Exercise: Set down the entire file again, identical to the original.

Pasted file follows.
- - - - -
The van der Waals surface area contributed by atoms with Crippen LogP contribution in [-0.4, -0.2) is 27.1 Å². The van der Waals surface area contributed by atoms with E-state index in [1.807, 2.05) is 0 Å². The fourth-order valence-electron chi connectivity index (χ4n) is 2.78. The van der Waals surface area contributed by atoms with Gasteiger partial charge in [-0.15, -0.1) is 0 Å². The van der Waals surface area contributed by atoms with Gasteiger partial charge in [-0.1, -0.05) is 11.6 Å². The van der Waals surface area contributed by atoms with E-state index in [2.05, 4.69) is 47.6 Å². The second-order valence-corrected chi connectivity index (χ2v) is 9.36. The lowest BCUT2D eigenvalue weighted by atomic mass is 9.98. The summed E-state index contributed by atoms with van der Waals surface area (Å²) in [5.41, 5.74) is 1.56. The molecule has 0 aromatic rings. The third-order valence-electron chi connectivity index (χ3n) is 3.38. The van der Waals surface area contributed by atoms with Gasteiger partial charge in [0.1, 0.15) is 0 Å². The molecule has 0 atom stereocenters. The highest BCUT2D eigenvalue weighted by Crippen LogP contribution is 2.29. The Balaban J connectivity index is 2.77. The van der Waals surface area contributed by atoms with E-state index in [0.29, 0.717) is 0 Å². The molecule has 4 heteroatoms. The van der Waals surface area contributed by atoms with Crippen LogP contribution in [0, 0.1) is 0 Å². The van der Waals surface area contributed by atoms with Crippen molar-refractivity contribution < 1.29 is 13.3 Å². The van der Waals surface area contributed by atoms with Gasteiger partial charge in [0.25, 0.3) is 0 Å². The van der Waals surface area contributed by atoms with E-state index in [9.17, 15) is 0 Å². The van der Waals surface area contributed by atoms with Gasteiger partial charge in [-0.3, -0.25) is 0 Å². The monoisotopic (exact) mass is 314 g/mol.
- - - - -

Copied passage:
The van der Waals surface area contributed by atoms with Crippen LogP contribution in [-0.4, -0.2) is 27.1 Å². The van der Waals surface area contributed by atoms with E-state index in [1.807, 2.05) is 0 Å². The fourth-order valence-electron chi connectivity index (χ4n) is 2.78. The van der Waals surface area contributed by atoms with Gasteiger partial charge in [-0.15, -0.1) is 0 Å². The van der Waals surface area contributed by atoms with Gasteiger partial charge in [-0.1, -0.05) is 11.6 Å². The van der Waals surface area contributed by atoms with E-state index in [2.05, 4.69) is 47.6 Å². The second-order valence-corrected chi connectivity index (χ2v) is 9.36. The lowest BCUT2D eigenvalue weighted by atomic mass is 9.98. The summed E-state index contributed by atoms with van der Waals surface area (Å²) in [5.41, 5.74) is 1.56. The molecule has 0 aromatic rings. The third-order valence-electron chi connectivity index (χ3n) is 3.38. The van der Waals surface area contributed by atoms with Gasteiger partial charge in [0.1, 0.15) is 0 Å². The molecule has 0 atom stereocenters. The highest BCUT2D eigenvalue weighted by Crippen LogP contribution is 2.29. The Balaban J connectivity index is 2.77. The van der Waals surface area contributed by atoms with E-state index in [0.29, 0.717) is 0 Å². The molecule has 4 heteroatoms. The van der Waals surface area contributed by atoms with Crippen LogP contribution in [0, 0.1) is 0 Å². The van der Waals surface area contributed by atoms with Crippen molar-refractivity contribution < 1.29 is 13.3 Å². The van der Waals surface area contributed by atoms with Gasteiger partial charge in [0.25, 0.3) is 0 Å². The van der Waals surface area contributed by atoms with E-state index in [9.17, 15) is 0 Å². The van der Waals surface area contributed by atoms with Gasteiger partial charge in [-0.3, -0.25) is 0 Å². The monoisotopic (exact) mass is 314 g/mol.